Erectile dysfunction is the inability to achieve and/or maintain an erection adequate for successful sexual intercourse. A disorder caused by psychological or organic factors (or both), which affects 40% of over 50s and 50% of over 70s. Some experience Peyronie’s disease (it affects 7% of Italian males between 50 and 70 years old ), characterized by the abnormal formation of fibrous-scar tissue in correspondence with the cavernous bodies, which gives rise to the so-called “curved penis”. This condition is usually treated by grafting tissue from other parts of the patient’s body into the penis to replace the damaged area. But more often than not the immune system rejects these successful grafts of foreign biological material, causing new problems such as shortening of the penis.
A breakthrough in the treatment of this disease, and other forms of organic erectile dysfunction, comes from a research team from the Guangzhou South China University of Technology (China), which has developed a synthetic tissue (a kind of patch) that mimics the natural fibrous tissue needed to maintain an erection. The tissue – called “artificial tunica albuginea” (or ATA) – has been shown to repair lesions and restore normal erectile function in pigs. According to the researchers, this bionic patch could pave the way for new therapies to repair penile injuries in humans as well. The results of the trial were published in the journal Matt.
How does the penis stay erect
The mammalian penis is made up of a hydrostatic skeleton (which maintains the balance between the fluids) called Tunica albuginea (TA), a sort of “lining” which covers the cavernous bodies of the penis (which fill up with blood). The AT is an elastic but very resistant structure, which favors the maintenance of an erection thanks to the passage of the veins through its structure. When the corpora cavernosa fill with blood and stretch, the TA stretches to its limit and in this way strangles the veins that cross it, so as to keep the blood inside. In this way the penis reaches full erection for the entire duration of intercourse.
The shape of the penis is therefore decided by the arrangement of fibrous tissue within the hydrostatic skeleton which can resist external deformation when the penis is erect. However, the Tunica albuginea can suffer injuries due to a traumatic break (the so-called “penile fracture”) or undergo shortening as happens in Peyronie’s disease. In these cases the penis may become deformed and unable to maintain an erection.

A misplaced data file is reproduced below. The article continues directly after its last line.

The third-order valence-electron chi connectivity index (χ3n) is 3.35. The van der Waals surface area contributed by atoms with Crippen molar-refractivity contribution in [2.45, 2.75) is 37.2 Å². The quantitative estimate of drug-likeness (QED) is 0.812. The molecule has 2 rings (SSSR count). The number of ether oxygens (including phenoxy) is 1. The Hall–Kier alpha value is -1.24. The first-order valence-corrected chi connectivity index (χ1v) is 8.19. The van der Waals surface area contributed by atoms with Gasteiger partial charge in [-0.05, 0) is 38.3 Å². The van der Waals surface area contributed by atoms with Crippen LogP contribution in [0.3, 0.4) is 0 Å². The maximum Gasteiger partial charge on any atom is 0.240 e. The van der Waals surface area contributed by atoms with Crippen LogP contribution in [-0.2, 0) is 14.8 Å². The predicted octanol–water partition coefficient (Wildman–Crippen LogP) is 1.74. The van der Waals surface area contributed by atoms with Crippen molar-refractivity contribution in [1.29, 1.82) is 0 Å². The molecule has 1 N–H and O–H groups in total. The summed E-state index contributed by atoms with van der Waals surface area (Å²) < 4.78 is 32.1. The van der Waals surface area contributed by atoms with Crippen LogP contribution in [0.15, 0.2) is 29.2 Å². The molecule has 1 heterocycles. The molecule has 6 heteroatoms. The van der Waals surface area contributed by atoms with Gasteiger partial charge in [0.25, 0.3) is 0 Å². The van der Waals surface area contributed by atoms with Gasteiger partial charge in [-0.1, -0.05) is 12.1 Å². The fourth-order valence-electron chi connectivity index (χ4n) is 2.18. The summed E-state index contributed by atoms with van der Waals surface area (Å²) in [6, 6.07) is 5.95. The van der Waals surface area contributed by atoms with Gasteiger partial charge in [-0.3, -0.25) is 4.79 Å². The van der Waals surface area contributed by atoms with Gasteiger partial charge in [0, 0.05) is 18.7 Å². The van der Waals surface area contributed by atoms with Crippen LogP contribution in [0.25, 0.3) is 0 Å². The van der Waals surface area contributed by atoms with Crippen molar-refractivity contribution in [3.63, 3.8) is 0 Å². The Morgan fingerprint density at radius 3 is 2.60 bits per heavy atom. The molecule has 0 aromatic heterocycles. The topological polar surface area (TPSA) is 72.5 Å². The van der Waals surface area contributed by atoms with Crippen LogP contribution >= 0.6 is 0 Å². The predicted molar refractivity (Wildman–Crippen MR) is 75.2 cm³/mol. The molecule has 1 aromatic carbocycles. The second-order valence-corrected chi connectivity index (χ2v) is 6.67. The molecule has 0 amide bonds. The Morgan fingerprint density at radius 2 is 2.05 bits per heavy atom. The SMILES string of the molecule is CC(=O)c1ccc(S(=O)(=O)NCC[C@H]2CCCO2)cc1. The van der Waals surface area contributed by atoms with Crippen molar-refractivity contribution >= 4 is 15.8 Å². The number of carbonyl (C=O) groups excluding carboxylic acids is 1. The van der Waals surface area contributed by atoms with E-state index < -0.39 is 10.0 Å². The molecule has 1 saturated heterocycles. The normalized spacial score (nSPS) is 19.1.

To address these ailments, researchers at the Guangzhou South China University of Technology have developed an artificial Tunica albuginea (or ATA). A synthetic fabric, based on polyvinyl alcohol, which has a structure of curled fibers similar to the natural Tunica albuginea and the same biomechanical properties. The researchers then carried out laboratory experiments to study the toxicity of the artificial tissue and its compatibility with blood vessels, as it was designed to remain in the body for a long time. Once they saw that it was not harmful to other tissues, they tested it in Bama dwarf pigs with lesions in the Tunica albuginea (fibrous tissue of the penis).
How the bionic patch works
The new ATA patches have successfully restored the erectile function of pigs, showing that they can efficiently mimic the functionality of the natural fibrous tissues of the penis. One month after the experiment, the researchers checked the effect of the patches, and discovered that the ATAs had not restored the microstructure of the surrounding natural tissue, but had developed a fibrosis (formation of large quantities of fibrous-connective tissue) comparable to that of natural tissue and allowed to achieve a normal erection after a saline solution was injected into the penis.
“Historically, tissue grafts used to treat damaged Tunica albuginea tissue were subject to rejection and poor function because their microstructures did not match those of the surrounding tissue,” said study author Xuetao Shi. Therefore, we were surprised by the excellent results of our experiments, in which the animals’ penises regained their normal erection immediately after using the ATA.”
Research still has a long way to go to establish the long-term efficiency of this bionic patch, as breakage is a possible risk. Although the ATA patches need to be tested for biocompatibility before being tested in humans, the research team believes that this new technology will bring important benefits to male reproductive health.
“Our work at this stage focused on repairing a single penile tissue,” Shi explained. “The next stage will be to consider repairing the general penile defect or building an artificial penis from a holistic perspective.” .
Image credit: Muyuan Chai et al
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Developed a bionic patch that cures erectile dysfunction
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